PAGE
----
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Day 8: Climbing Stairs in Krakow

Title plate for Holly Winter Huppert's blog, Day 8

I said goodbye to my friends and thanked them for dropping me off at the old tenement building where I am renting an apartment, put on my daypack and headed inside.

The trip to Ukraine was officially over.

Every time I climb the many stairs, I think about all of the people who have climbed these wide wooden steps over the years.

What a joy it is to be back in the same place I loved last summer.

As I climb, I remind myself how very strong I am, or how strong my legs will be after a month of climbing 111 steps every time I come home.

Yes, there is an elevator.

No, I don’t use it. This is my exercise.

Before I traveled here, I tried to figure out a way to rent a room, then checkout and have the hotel watch my stuff while I traveled into Ukraine. Then when I returned, I could check in to a new room.

Checking out for a few days at a time would have saved me money, but in the end, I decided to rent an apartment for the entire trip. That way I would feel more at home when I returned.

It was the right decision. It was good to be home.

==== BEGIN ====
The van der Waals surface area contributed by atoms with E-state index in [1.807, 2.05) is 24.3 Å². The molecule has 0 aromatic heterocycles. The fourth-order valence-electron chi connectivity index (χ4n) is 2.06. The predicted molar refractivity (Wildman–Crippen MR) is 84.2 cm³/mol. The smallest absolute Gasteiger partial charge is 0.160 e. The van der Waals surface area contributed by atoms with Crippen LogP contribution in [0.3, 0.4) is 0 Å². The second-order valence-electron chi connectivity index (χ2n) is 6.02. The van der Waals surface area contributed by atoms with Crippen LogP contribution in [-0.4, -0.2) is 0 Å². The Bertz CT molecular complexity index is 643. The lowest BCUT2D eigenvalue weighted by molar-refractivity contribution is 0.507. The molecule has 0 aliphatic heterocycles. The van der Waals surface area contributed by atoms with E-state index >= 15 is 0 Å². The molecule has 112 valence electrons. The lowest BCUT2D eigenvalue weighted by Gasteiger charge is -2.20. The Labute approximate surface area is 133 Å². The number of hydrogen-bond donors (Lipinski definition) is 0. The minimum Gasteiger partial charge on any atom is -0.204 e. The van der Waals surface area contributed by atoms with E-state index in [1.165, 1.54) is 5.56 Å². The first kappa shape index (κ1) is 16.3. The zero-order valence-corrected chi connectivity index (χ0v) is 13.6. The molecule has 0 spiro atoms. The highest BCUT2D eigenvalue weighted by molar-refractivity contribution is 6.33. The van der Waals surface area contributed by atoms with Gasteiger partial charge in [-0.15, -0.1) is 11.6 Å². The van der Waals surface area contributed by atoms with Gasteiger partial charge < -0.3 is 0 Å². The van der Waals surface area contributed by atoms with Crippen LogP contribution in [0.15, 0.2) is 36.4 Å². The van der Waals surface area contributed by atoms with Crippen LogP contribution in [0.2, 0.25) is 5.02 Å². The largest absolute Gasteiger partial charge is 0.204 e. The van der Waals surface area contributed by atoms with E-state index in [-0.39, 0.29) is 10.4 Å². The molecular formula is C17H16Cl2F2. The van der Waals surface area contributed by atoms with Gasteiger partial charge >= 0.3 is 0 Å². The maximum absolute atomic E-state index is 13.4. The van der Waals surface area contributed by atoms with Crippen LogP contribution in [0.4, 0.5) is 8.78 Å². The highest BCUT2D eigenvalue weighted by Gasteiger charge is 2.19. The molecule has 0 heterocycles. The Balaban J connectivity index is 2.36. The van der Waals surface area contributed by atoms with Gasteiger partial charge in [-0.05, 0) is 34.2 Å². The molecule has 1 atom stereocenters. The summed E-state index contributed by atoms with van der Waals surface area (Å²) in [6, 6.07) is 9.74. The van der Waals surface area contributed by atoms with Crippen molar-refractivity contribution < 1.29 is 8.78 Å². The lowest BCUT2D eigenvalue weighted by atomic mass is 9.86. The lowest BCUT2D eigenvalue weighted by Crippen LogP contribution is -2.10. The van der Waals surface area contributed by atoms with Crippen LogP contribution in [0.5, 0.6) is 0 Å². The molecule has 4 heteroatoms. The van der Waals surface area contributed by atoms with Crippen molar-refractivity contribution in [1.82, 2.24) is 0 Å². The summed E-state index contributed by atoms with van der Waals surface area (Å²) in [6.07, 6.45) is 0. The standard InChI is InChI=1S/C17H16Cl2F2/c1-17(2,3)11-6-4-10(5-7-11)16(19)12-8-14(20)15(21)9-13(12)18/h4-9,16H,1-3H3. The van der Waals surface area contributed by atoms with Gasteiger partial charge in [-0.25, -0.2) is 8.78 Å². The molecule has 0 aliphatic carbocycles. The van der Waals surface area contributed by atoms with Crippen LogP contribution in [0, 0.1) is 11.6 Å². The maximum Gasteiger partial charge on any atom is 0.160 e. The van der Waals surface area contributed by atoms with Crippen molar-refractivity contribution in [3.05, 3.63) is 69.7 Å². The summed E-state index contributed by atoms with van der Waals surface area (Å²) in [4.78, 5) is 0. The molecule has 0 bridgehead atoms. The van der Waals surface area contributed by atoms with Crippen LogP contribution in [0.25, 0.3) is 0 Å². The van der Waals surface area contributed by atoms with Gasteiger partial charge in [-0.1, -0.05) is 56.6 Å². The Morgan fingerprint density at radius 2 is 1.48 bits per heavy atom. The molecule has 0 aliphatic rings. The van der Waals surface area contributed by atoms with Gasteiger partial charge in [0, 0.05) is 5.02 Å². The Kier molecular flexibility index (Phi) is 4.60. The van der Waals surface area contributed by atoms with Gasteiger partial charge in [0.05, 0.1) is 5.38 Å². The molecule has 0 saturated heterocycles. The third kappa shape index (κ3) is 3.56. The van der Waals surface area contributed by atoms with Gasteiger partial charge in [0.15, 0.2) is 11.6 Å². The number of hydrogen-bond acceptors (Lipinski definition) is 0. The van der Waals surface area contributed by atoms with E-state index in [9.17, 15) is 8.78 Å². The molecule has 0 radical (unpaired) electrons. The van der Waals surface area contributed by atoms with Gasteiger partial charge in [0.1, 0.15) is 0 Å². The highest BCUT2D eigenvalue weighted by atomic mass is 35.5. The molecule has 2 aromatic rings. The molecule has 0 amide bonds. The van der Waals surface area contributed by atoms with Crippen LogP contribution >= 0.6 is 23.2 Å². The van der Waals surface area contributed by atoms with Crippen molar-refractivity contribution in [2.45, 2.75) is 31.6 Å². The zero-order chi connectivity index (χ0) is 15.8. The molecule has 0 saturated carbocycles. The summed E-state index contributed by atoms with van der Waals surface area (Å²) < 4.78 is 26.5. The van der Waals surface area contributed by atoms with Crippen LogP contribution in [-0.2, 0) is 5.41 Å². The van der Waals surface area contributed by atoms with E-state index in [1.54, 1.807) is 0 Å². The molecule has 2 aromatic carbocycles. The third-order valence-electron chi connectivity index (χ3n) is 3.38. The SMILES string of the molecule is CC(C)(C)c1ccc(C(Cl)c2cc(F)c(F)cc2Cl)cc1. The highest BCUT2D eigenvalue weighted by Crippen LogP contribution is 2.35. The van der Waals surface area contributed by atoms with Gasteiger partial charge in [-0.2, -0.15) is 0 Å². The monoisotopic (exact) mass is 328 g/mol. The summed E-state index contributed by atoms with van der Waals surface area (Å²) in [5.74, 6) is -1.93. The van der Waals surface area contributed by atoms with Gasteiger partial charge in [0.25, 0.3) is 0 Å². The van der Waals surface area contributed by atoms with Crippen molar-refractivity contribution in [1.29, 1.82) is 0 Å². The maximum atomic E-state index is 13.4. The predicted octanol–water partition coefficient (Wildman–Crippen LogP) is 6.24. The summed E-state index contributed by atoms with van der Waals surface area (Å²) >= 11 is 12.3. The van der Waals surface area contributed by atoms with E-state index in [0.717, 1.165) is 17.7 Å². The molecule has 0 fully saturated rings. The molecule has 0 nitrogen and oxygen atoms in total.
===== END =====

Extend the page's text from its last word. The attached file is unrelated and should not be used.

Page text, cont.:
I dropped my stuff on the kitchen table and opened the refrigerator.


I wanted eggs for breakfast.

Should I get them now or in the morning?


I peeked out the window to the street below. It was filled with people at 11:30 PM; Krakow is a late-night town. The convenience store I go to is just over a block away on this busy street.

Here in Poland, just hours away from Ukraine, nobody worries about where bomb shelters are located or how to stay safe while walking to the grocery store.

It's surreal that politics can determine how safe you feel in a place.

I hate war.

Steps with a shadow on them
(The steps of the apartment building during the day.)

I found my way to the store, bought a few things and made my way back up all of those steps.

I am so strong; my legs are tired.

I wasn’t ready to sleep. Not yet.

I took a long shower and unpacked my clothes. I hand washed some of the dirty clothes.

I wasn’t ready to go to sleep.

I answered hundreds of emails from people who were worried about my whereabouts. I wrote that I appreciated their concern and that I was back in Krakow, safe and sound. I copied it and then pasted it into email after email.

I still wasn’t ready to go to sleep.

I was party jetlag and partly being wired from the trip.

I got into bed and read for a few minutes, then put down my book and picked up my journal and wrote,

“I am safe. I am home. I am safe. I am home.”

And then I slept.




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